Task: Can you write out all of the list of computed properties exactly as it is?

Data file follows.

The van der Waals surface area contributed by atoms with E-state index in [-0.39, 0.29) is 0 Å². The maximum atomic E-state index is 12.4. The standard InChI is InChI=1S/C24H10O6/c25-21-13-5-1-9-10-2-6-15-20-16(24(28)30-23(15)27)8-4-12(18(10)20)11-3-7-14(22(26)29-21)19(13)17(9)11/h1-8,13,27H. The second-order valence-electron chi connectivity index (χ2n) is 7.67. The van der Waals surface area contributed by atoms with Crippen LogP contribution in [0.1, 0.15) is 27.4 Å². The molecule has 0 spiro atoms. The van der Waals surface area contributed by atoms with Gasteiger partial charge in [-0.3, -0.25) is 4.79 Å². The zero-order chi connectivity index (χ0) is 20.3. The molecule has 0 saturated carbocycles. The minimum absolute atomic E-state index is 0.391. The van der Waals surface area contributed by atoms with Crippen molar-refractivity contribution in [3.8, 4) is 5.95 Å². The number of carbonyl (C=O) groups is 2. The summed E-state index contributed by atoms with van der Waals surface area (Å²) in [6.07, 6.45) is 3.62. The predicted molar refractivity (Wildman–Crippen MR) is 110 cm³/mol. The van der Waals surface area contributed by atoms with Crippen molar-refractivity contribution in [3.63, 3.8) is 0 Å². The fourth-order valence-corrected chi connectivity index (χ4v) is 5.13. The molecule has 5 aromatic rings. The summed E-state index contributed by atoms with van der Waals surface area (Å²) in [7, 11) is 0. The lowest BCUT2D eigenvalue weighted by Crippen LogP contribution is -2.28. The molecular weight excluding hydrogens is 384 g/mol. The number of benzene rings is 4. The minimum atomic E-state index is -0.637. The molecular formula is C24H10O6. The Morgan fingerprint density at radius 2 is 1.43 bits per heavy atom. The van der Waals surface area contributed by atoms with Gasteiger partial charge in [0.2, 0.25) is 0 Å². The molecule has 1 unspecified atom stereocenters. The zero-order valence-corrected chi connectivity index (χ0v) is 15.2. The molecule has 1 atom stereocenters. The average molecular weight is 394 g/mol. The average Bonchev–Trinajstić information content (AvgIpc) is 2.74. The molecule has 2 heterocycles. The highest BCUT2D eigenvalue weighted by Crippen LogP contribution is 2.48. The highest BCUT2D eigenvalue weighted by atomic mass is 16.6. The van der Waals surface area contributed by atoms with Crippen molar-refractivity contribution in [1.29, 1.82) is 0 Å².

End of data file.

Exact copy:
The van der Waals surface area contributed by atoms with E-state index in [-0.39, 0.29) is 0 Å². The maximum atomic E-state index is 12.4. The standard InChI is InChI=1S/C24H10O6/c25-21-13-5-1-9-10-2-6-15-20-16(24(28)30-23(15)27)8-4-12(18(10)20)11-3-7-14(22(26)29-21)19(13)17(9)11/h1-8,13,27H. The second-order valence-electron chi connectivity index (χ2n) is 7.67. The van der Waals surface area contributed by atoms with Crippen LogP contribution in [0.1, 0.15) is 27.4 Å². The molecule has 0 spiro atoms. The van der Waals surface area contributed by atoms with Gasteiger partial charge in [-0.3, -0.25) is 4.79 Å². The zero-order chi connectivity index (χ0) is 20.3. The molecule has 0 saturated carbocycles. The minimum absolute atomic E-state index is 0.391. The van der Waals surface area contributed by atoms with Crippen molar-refractivity contribution in [3.8, 4) is 5.95 Å². The number of carbonyl (C=O) groups is 2. The summed E-state index contributed by atoms with van der Waals surface area (Å²) in [6.07, 6.45) is 3.62. The predicted molar refractivity (Wildman–Crippen MR) is 110 cm³/mol. The van der Waals surface area contributed by atoms with Crippen molar-refractivity contribution in [3.63, 3.8) is 0 Å². The fourth-order valence-corrected chi connectivity index (χ4v) is 5.13. The molecule has 5 aromatic rings. The summed E-state index contributed by atoms with van der Waals surface area (Å²) in [7, 11) is 0. The lowest BCUT2D eigenvalue weighted by Crippen LogP contribution is -2.28. The molecular weight excluding hydrogens is 384 g/mol. The number of benzene rings is 4. The minimum atomic E-state index is -0.637. The molecular formula is C24H10O6. The Morgan fingerprint density at radius 2 is 1.43 bits per heavy atom. The van der Waals surface area contributed by atoms with Gasteiger partial charge in [0.2, 0.25) is 0 Å². The molecule has 1 unspecified atom stereocenters. The zero-order valence-corrected chi connectivity index (χ0v) is 15.2. The molecule has 1 atom stereocenters. The average molecular weight is 394 g/mol. The average Bonchev–Trinajstić information content (AvgIpc) is 2.74. The molecule has 2 heterocycles. The highest BCUT2D eigenvalue weighted by Crippen LogP contribution is 2.48. The highest BCUT2D eigenvalue weighted by atomic mass is 16.6. The van der Waals surface area contributed by atoms with Crippen molar-refractivity contribution in [1.29, 1.82) is 0 Å².